Town Tour - "Walk the Walk or Ride the Ride"
Page updated 1 Jan 2016
Take a tour of Droitwich Spa either by walking or on a bicycle.
On the other hand walkers can do a shorter or longer walk depending on how fit they feel.
Your tour starts in the centre of town at St. Richard’s House in Victoria Square.
St. Richard’s House used to be the frontage to the old Brine Baths, which closed in 1974.
The new Brine Baths opened in 1985 and this was located just around the corner. As part of the Droitwich Spa Hospital facilities run by BMI it provided relaxation, beauty treatments plus a gymnasium, as well as helping people who suffered from rheumatism or stress.
The brine in the baths is denser than the Dead Sea and was the only new Spa facility to be built in Britain in the last century. Sadly, this has now been closed to the public, but there are moves afoot to establish another Brine Baths experience in our Spa Town, as widely publicised.
Across the road is the Raven Hotel, the central part of which stands on the site that was known as the Manor of Wyche. St. Richard, the town’s patron saint was born here.
The present building was erected in the reign of Elizabeth I and is a timber-framed structure.
It is said that King Charles I is reputed to have lodged here for three days on his way to storming the city of Leicester in 1645. The majority of the inhabitants of Droitwich Spa during the Civil War were supporters of the King and suffered severely after Oliver Cromwell’s victory over the King. The Hotel used to be twinned with The Chateau Impney but in 2014 was sold and will be developed in keeping with its surroundings
Across the road from the Raven Hotel is the town’s Public Library, which stands on the site of the Salters Hall.
John Corbett opened this building in 1881, as a place of recreation for the salt workers and townspeople. Corbett was known as the "Salt King" owning workings at Stoke Prior. When the demand for salt began to fall it was Corbett who made Droitwich into a Spa Resort town.
Salters Hall held up to 1,500 people and the ground floor became a popular venue for dances, concerts, lectures and other social activities. There was a balcony, library and reading room above.
Although John Corbett promised in his opening speech that the hall would become the property of the town upon his death, this was not the case and his will placed the property into the hands of the Corbett Trustees.
The Trustees subsequently sold it to Mr. Charles Henry Everton in the early 1930’s. He demolished the hall in 1933 and built the Salters Super Cinema in its place.
After the interest in cinema waned in the 1960’s the hall went through a period of neglect and was threatened by demolition. It was at this point the plan for a Public Lending Library was drawn up and accepted by the Town Council.
The building still retains the gallery and the proscenium arch of its cinema days.
Cross over the road and walk down St. Andrew’s Street. Keeping to the left you pass under the clock on the side of the library.
Turning left at the end of the library you will see a modern day sculpture dedicated to the salt workers who made Droitwich Spa famous.
Returning to St. Andrew’s Street, carry on down the road and turn left alongside The Spinning Wheel restaurant.
You are entering the shopping precinct and on the right hand side you will see a mural modelled in clay, depicting important buildings and historical items in Droitwich Spa.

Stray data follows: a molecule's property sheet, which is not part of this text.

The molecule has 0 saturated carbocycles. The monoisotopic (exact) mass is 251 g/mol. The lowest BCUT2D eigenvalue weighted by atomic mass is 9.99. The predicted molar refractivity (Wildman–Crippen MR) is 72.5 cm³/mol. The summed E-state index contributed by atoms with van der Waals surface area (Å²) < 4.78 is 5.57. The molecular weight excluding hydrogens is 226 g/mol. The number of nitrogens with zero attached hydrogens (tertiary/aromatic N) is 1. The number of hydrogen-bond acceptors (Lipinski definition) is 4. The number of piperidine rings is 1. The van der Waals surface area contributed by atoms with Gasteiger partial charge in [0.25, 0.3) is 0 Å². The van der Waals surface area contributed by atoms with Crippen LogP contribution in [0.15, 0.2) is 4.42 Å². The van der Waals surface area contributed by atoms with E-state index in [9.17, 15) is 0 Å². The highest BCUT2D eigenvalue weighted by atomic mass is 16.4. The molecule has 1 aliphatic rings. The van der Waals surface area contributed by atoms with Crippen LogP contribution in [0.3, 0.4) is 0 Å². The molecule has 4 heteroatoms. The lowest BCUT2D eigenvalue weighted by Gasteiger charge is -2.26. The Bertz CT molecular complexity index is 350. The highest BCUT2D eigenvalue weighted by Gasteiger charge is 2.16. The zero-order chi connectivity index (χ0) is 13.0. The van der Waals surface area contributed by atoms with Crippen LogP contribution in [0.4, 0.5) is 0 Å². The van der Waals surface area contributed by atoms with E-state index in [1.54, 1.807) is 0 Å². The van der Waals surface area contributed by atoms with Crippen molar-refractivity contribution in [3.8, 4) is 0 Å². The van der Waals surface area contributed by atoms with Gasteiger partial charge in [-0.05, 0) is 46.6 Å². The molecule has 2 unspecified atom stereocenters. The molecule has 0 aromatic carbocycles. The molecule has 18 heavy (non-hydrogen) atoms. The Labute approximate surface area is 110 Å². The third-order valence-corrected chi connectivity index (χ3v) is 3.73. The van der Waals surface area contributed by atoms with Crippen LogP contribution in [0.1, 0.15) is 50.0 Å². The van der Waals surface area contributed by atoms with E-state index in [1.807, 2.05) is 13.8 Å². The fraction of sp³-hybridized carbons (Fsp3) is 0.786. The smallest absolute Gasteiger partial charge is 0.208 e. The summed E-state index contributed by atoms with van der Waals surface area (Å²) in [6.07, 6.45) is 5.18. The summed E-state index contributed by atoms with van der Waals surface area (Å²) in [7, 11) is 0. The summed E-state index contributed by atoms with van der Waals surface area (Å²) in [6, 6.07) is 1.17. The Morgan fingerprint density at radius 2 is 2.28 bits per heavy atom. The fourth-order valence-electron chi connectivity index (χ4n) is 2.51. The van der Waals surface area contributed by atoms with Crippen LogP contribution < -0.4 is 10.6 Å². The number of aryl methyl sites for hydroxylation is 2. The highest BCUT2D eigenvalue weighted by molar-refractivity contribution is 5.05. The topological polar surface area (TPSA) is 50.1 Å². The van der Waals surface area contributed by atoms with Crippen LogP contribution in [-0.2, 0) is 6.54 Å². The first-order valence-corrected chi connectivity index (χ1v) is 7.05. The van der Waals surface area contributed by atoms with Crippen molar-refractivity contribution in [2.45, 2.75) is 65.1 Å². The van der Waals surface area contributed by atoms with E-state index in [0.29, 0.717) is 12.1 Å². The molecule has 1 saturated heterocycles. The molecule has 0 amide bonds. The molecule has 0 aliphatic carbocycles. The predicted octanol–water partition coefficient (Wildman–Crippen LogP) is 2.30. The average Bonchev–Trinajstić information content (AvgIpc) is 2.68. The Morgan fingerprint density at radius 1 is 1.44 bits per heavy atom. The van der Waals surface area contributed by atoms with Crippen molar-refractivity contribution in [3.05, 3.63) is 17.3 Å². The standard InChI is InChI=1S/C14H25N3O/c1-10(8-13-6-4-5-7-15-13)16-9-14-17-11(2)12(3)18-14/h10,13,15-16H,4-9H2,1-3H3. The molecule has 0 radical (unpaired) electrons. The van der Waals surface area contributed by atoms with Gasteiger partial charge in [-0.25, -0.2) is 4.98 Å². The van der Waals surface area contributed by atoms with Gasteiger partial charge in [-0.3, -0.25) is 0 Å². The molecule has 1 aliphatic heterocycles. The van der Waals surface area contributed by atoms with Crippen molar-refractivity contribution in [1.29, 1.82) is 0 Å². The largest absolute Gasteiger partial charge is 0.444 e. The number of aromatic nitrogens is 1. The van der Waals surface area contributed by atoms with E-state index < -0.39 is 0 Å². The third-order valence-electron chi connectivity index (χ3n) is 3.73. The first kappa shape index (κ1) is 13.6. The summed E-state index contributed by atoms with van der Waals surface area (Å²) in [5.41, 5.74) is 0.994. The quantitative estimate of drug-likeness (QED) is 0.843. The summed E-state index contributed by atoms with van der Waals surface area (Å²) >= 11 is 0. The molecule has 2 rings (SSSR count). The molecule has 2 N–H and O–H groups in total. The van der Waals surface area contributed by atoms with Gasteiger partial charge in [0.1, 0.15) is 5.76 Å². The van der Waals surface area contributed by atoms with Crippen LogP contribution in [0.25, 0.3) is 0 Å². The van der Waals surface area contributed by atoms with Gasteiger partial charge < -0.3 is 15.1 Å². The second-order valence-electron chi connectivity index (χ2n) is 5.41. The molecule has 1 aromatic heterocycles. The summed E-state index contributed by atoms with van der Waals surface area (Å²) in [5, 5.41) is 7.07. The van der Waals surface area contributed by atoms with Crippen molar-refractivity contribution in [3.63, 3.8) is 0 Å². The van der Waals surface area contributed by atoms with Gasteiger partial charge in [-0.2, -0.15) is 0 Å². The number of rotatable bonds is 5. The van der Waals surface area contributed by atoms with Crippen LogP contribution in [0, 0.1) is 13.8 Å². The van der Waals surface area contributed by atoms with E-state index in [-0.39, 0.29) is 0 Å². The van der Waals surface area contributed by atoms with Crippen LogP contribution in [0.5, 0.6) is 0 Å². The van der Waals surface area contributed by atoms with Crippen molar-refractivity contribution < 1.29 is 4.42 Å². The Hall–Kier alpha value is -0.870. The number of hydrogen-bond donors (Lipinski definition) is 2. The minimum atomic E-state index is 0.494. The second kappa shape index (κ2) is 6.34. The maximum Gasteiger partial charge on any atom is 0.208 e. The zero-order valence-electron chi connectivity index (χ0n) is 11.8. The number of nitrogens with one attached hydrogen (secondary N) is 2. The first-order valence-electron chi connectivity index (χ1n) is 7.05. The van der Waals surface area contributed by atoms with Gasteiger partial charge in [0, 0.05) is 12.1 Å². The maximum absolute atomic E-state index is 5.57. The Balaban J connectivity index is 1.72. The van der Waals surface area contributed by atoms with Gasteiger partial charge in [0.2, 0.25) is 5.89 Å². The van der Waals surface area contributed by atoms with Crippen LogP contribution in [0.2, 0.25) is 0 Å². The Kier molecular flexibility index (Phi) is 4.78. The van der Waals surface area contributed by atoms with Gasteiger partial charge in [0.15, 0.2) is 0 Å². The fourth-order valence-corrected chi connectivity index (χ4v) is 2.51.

These buildings are The Brine Baths, Canal Bridge, Chateau Impney, Font in St. Andrew’s Church, Friar Street Houses, Old Cock Inn, Priory House, Raven Hotel, Sacred Heart Church, a Salt Barge, Salters Hall, St. Augustine’s Church and the Old Town Hall.
You will see many of these on the tour.
Retracing your steps to St. Andrew’s Street and proceeding down the street you will see St. Andrew’s Church on the right hand side.
Due to subsidence the church tower became dangerous and had to be dismantled in 1928. The subsidence was caused by the extraction of the brine for the salt workings.
Entering the church you will see the bells stored one inside the other in the north aisle. The main part of the church dates from 1290, but there are some earlier parts including carvings on the capitals of the arches, which support the tower. It is said St. Richard was christened here, although not in the current font which is dated some four centuries later.
The chapel in the northeast corner is dedicated to St. Richard. One of the memorial tablets in the church is dedicated to Captain Norbury who fought with Admiral Benbow in the West Indies.
Opposite St. Andrew’s Church is the old Town Hall. This was built in 1825 and superseded a building called the “Exchequer”.
The council chamber was upstairs and the ground floor, which was open behind the pillars, was used for a weekly market, which spilled into the square, which was the medieval centre of the town.
Turn right by the side of the church and walk along the High Street.
You will see that buildings on the south side of the street are leaning at peculiar angles, again caused by brine extraction. At one time the High Street was level even within living memory.
Turn into Gurneys Lane, which is on the left hand side.
This is the site of the last brine pumping station operating between 1850 and 1921.
The brine was heated in large pans and when the liquid evaporated the remaining salt crystals were packed into boxes for transport.
An enormous amount of fuel was needed in the evaporation process producing a large amount of pollution from all the salt works.
At first wood was used for burning depleting the surrounding woodland. Coal became the main fuel in 16th century.
Turn back into the High Street and go left along to the end.